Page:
Skip ahead to my Journal Index Page


Playing Oblivion - My First Impressions

Below is an in-game screenshot of my Bosmer (Wood Elf) character. It took a while to set up this shot, as I wanted it to represent how I feel.

As you can see, the graphics are great and this shot doesn't really do them justice. In the background is the capital city - to represent the province of Cyrodiil. The dark clouds are for my feelings of disappointment with this game. A bow and a quiver of arrows are on her back showing that she can protect herself, but she isn't holding a weapon or wearing armor, as she's not a warrior. Last of all, my Wood Elf is facing into the sunrise, with a look of peace on her face, representing my own optimism and hope for this game.

Some things like the graphics were vastly improved over Morrowind. But I had some major issues with Oblivion. Morrowind was (and still is) a really GREAT Role Playing Game. Oblivion just wasn't the sequel to Morrowind that I had expected it would be. At least not as it was released to us. I'm very concerned that most people will just play this game as a FPS (first person shooter), and will completely miss the whole RPG experience.

But I believed this could still be a great RPG . . . but only with some major changes. And the changes came from the Oblivion modding community. This is my attempt to show that it is still possible to really role play in Oblivion. I may fail completely - but I'm willing to give it a try. I'm hoping that developers start to notice that many of us actually want to role play. They also need to understand that RPGs are not just FPSs with custom characters.


Arwen's Realm

Are you new to Oblivion? Do you need some help with this game? Are you having trouble with MODs? Or do you just have questions or comments about my journal? Or do you just want to join a friendly moderated forum (where members actually respect each other.)

I've put together a place called Arwen's Realm, and this is my personal invitation for you to become a member.


 
 
Page Index | Journal News | My Character | Arwen's Realm | Little Problem | Second Problem | What Went Wrong? | The Solution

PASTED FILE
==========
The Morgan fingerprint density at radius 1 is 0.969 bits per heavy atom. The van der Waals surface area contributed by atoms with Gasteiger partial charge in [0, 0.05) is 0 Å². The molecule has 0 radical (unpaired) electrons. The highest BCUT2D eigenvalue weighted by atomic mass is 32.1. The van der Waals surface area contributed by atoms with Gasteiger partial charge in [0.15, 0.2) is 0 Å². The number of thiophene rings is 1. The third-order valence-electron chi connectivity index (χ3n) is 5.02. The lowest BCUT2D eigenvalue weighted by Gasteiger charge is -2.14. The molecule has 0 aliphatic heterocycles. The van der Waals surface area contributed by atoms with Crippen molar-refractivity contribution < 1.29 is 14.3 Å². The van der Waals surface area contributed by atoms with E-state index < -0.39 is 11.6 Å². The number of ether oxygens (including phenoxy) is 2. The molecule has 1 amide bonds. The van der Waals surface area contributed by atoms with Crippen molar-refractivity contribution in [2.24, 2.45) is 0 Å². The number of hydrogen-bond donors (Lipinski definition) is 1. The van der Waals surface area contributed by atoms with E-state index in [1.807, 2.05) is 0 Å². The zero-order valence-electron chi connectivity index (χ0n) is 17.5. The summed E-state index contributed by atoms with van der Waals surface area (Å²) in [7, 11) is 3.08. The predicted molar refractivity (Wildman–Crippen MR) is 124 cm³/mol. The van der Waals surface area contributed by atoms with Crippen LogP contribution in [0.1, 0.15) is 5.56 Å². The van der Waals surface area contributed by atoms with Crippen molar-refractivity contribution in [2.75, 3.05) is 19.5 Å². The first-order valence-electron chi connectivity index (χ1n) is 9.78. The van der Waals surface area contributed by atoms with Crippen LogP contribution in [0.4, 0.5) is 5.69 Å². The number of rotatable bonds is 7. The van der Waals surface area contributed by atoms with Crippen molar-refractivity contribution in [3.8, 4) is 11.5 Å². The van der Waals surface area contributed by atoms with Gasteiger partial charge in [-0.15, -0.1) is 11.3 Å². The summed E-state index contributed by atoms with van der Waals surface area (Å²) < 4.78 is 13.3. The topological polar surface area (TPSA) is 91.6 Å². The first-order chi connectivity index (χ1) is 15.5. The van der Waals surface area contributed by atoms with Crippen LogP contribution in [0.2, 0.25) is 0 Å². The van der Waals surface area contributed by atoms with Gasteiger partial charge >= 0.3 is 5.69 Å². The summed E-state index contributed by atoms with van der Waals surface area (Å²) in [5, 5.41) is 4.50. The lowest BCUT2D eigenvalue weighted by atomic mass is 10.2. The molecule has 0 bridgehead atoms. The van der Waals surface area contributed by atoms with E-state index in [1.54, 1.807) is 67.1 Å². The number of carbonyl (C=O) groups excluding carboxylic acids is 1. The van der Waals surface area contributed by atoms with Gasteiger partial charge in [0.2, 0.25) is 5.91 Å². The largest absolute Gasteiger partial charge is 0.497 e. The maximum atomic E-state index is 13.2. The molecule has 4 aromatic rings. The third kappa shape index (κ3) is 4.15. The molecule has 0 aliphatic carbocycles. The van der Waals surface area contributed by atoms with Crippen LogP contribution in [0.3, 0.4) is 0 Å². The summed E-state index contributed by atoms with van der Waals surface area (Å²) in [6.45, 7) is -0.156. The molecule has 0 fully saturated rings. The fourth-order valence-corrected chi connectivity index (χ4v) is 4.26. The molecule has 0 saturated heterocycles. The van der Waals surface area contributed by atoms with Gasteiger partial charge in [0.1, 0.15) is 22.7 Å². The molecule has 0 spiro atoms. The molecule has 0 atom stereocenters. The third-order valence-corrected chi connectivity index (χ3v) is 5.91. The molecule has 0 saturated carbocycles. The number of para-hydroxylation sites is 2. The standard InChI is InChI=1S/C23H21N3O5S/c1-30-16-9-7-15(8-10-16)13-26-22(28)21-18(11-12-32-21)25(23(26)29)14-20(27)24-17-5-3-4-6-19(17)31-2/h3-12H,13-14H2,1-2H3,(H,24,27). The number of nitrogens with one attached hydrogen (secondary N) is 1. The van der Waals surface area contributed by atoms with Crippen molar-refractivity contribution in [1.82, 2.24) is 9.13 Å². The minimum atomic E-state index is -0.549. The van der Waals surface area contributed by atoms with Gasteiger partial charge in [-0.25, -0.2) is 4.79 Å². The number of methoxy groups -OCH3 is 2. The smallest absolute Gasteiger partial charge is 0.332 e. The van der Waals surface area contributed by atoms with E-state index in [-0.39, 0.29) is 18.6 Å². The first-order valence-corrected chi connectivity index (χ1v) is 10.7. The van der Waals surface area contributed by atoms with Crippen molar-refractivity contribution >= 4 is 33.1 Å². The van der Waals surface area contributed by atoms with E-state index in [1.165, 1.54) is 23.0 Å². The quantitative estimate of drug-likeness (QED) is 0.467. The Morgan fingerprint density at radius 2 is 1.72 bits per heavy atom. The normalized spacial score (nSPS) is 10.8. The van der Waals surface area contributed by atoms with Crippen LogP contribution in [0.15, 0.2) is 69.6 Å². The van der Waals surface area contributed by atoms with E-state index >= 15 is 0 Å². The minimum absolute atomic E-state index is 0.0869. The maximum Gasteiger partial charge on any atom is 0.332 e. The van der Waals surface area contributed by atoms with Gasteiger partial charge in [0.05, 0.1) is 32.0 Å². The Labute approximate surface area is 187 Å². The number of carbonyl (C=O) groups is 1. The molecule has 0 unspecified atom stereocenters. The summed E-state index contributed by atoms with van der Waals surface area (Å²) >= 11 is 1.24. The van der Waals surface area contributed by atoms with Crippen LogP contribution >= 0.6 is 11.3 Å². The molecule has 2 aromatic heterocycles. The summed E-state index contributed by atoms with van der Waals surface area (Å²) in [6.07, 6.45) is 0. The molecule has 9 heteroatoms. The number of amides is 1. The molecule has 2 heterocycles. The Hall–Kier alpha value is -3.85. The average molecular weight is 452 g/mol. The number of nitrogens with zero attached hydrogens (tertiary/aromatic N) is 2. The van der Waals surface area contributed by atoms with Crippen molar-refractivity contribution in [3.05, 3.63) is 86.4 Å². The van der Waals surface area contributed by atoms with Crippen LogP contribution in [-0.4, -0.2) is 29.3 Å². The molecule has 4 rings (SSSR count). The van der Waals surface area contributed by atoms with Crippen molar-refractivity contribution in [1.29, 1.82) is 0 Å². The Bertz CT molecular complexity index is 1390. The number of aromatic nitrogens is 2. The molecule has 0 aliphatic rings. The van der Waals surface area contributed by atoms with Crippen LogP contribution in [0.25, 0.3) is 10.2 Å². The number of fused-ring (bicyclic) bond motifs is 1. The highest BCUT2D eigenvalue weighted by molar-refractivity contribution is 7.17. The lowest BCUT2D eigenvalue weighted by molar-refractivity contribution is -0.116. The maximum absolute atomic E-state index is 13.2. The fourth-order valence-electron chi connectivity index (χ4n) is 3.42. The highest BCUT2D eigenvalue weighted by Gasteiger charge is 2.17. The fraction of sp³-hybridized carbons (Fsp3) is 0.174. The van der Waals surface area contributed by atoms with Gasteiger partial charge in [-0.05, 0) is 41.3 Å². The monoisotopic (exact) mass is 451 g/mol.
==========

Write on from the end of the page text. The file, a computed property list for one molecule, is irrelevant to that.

The First Little Problem

Originally written on April 18, 2006:

My copy of Oblivion arrived on March 23, so I've had the game installed on my computer for weeks, and have been able to spend a bit of time checking out the game. Ok, so why it is taking me so long to get this journal started (other than the I'm-a-full-time-college-student-issue)?

My first problem was that I don't own a super computer - and Oblivion was made to be run on a top end system. My old desktop computer would probably explode if I tried to make it run this game. Most of my game time so far has been spent trying to figure out how to get Oblivion running well on my laptop. The game does sort of configure itself to run on your computer - but I wasn't happy with the way that it did this.

So I started messing around with all the settings. But there's like a zillion settings in the game (and in the ini file), so this hasn't been easy for me. Finally, through my own, "hmm, I wonder what this does . . . oops" style of tweaking, as well as following some really good suggestions on the Elder Scrolls Forums and on other sites, I've been able to get the game working fairly well for me. Ok, so I solved my first problem - but that took a lot of time (see My Oblivion Tips and My Graphic Tweaks pages, where I explain exactly what I did).

Page Index | Journal News | My Character | Arwen's Realm | Little Problem | Second Problem | What Went Wrong? | The Solution